Main content area

Bleaching of biofilm-forming algae induced by UV-C treatment: a preliminary study on chlorophyll degradation and its optimization for an application on cultural heritage

Pfendler, Stéphane, Munch, Thomas, Bousta, Faisl, Alaoui-Sosse, Laurence, Aleya, Lotfi, Alaoui-Sossé, Badr
Environmental science and pollution research international 2018 v.25 no.14 pp. 14097-14105
Chlorella, aesthetics, biodegradation, biofilm, bleaching, caves, chlorophyll, color, cultural heritage, exposure duration, irradiation, microalgae, monuments, photosynthesis, ultraviolet radiation, France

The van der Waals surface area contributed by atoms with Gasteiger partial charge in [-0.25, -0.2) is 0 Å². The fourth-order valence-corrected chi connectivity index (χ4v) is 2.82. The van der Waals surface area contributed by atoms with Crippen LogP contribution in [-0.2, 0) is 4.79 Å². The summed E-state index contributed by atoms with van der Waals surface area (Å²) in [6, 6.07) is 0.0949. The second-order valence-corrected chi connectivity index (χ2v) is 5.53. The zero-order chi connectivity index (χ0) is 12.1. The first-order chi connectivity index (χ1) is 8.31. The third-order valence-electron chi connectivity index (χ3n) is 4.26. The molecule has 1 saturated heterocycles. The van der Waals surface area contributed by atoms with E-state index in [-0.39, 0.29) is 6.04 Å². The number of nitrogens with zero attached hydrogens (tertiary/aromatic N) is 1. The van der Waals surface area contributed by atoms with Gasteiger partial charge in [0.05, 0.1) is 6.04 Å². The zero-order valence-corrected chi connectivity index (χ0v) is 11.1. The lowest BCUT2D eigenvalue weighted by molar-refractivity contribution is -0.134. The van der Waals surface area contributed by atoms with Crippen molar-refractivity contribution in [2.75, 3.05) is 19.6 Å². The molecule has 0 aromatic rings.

Green microalgae colonizing stone surfaces represent a major problem for the conservation of heritage monuments, since they lead to biodegradation and aesthetic issues. Previous studies in La Glacière show cave (France) have demonstrated that UV-C may have a strong effect on microalgae, thus leading to chlorophyll bleaching, which was increased when biofilms were maintained under VIS-light condition unlike to those maintained in the dark. To understand the physiological mechanisms underlying this response and in order to optimize in situ treatment, 30 kJ m⁻² UV-C exposure times were applied to Chlorophyta Chlorella sp. and chlorophyll degradation kinetics were then monitored. UV-C irradiation was enough to inhibit photosynthesis and to directly kill all algal cells. Results also showed that chlorophyll a was degraded faster than chlorophyll b and that 14 h were necessary for complete degradation of all the present chlorophyll. In addition, our results highlighted the importance of visible light exposition after UV-C treatment which leading to chlorophyll bleaching. Irradiated algae cultivated in the dark were still green 5 days after treatment while cultivated samples in the light lost their green color after 14 h. An efficient UV-C treatment applicable to show caves and other heritage monuments was proposed.